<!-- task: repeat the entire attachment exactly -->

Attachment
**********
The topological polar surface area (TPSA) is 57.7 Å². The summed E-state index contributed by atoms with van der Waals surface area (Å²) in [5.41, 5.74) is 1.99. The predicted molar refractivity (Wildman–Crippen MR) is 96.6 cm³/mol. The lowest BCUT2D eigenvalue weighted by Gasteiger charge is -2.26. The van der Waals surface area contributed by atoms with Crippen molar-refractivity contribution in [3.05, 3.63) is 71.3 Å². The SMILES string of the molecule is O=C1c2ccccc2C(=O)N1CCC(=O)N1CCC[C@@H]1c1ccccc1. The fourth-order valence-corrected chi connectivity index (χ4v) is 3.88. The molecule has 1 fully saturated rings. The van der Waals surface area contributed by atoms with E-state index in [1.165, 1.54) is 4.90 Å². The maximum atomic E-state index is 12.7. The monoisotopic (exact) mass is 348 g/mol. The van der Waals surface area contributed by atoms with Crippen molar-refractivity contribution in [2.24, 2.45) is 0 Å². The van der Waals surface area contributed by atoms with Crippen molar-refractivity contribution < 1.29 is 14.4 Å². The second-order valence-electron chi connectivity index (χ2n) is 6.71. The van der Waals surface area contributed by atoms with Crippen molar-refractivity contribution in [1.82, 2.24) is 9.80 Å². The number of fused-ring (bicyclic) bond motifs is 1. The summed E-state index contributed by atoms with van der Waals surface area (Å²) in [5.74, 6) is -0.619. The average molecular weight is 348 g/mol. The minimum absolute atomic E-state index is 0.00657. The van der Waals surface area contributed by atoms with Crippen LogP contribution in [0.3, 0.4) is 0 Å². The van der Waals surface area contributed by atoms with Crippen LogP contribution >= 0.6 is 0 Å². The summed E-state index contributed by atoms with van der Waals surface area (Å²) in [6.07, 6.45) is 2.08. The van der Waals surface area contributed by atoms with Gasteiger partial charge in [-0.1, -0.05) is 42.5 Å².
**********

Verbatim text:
The topological polar surface area (TPSA) is 57.7 Å². The summed E-state index contributed by atoms with van der Waals surface area (Å²) in [5.41, 5.74) is 1.99. The predicted molar refractivity (Wildman–Crippen MR) is 96.6 cm³/mol. The lowest BCUT2D eigenvalue weighted by Gasteiger charge is -2.26. The van der Waals surface area contributed by atoms with Crippen molar-refractivity contribution in [3.05, 3.63) is 71.3 Å². The SMILES string of the molecule is O=C1c2ccccc2C(=O)N1CCC(=O)N1CCC[C@@H]1c1ccccc1. The fourth-order valence-corrected chi connectivity index (χ4v) is 3.88. The molecule has 1 fully saturated rings. The van der Waals surface area contributed by atoms with E-state index in [1.165, 1.54) is 4.90 Å². The maximum atomic E-state index is 12.7. The monoisotopic (exact) mass is 348 g/mol. The van der Waals surface area contributed by atoms with Crippen molar-refractivity contribution in [2.24, 2.45) is 0 Å². The van der Waals surface area contributed by atoms with Crippen molar-refractivity contribution < 1.29 is 14.4 Å². The second-order valence-electron chi connectivity index (χ2n) is 6.71. The van der Waals surface area contributed by atoms with Crippen molar-refractivity contribution in [1.82, 2.24) is 9.80 Å². The number of fused-ring (bicyclic) bond motifs is 1. The summed E-state index contributed by atoms with van der Waals surface area (Å²) in [5.74, 6) is -0.619. The average molecular weight is 348 g/mol. The minimum absolute atomic E-state index is 0.00657. The van der Waals surface area contributed by atoms with Crippen LogP contribution in [0.3, 0.4) is 0 Å². The van der Waals surface area contributed by atoms with Crippen LogP contribution >= 0.6 is 0 Å². The summed E-state index contributed by atoms with van der Waals surface area (Å²) in [6.07, 6.45) is 2.08. The van der Waals surface area contributed by atoms with Gasteiger partial charge in [-0.1, -0.05) is 42.5 Å².